Civil Contractors Federation Report Provides a Blueprint for a Civil Infrastructure Led Economic Recovery

A new economic report commissioned and released by Civil Contractors Federation National (CCF National) today confirms additional funding is required to generate much needed economic and employment growth in the Australian economy as it continues its recovery from COVID-19.

The study, Rebuilding Australia, A Plan for a Civil Infrastructure Led Recovery, (click here) prepared by BIS Oxford Economics on behalf of CCF National also analyses the risks to an infrastructure-led recovery that require urgent attention by all levels of government.

“This new report provides evidence that civil construction is central to the economic recovery, with investment in infrastructure generating an economic return of 3:1. It finds that for every $1 million invested, a total of $2.95 million of output is contributed to the economy,” said Chris Melham, Chief Executive Officer of CCF National.

“Furthermore, 7.2 workers are employed for every $1 million invested. So, a $250 million investment in a road, rail, bridge, utilities or port project would generate approximately 1800 jobs. The report also highlights that boosting civil construction’s GDP contribution from 3.8% to 4.1% would generate 11,100 jobs, and boosting its GDP contribution to 4.5% would create 36,100 jobs.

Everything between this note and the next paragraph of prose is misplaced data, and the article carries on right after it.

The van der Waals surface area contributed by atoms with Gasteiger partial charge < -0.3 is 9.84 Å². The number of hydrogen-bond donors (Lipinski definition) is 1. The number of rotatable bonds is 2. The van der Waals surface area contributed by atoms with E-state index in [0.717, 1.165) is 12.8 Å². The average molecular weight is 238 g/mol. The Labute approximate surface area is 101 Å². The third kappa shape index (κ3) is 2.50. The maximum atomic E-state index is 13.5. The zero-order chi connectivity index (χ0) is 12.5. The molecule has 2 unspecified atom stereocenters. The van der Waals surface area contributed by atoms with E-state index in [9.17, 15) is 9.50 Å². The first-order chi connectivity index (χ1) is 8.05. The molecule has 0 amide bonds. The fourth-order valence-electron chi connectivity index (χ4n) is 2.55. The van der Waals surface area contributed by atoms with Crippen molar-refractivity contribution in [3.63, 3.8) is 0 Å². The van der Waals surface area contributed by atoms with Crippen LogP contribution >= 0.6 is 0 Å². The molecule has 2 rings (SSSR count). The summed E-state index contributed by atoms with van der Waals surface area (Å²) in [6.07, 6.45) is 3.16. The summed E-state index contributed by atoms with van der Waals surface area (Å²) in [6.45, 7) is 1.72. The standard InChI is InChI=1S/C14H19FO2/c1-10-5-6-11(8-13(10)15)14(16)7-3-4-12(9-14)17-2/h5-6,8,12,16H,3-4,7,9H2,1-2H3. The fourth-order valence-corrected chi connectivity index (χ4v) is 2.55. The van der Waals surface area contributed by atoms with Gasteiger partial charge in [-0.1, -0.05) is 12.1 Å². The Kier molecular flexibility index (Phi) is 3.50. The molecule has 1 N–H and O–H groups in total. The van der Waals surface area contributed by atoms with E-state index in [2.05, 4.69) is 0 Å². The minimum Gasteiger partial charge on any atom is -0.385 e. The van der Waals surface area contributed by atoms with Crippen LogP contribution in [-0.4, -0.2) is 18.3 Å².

“In light of these figures, CCF National is calling on the Federal Government to significantly boost funding to civil infrastructure in the 2021-2022 federal budget to boost business confidence, support investment and create jobs.

“Based on the findings of this report, CCF also encourages governments to use ‘debt-funding’ and to take advantage of historically low interest rates and invest these funds in productive infrastructure projects.

Rebuilding Australia, A Plan for a Civil Infrastructure Led Recovery proposes a number of remedies, including:

• improved planning and risk management
• streamlining and reforming the tendering process
• greater consideration of more collaborative procurement models
• more appropriate contractual risk allocation
• a greater focus on skills and training

“Action across these areas is critical if we are to harness the productive capacity of the civil infrastructure sector and maximise the economic benefit to the Australian economy, and CCF therefore looks forward to continuing its constructive dialogue with government at all levels to implement the findings of this report,” Melham said.

Downloads:
Click here to download report and infographic Rebuilding Australia – A Plan for a Civil Infrastructure Led Recovery
Click here to download the video Civil Construction – Leading Australia’s Economic Recovery

For further information: Mr Duncan Sheppard, CCF National Executive Officer, 0438 330 039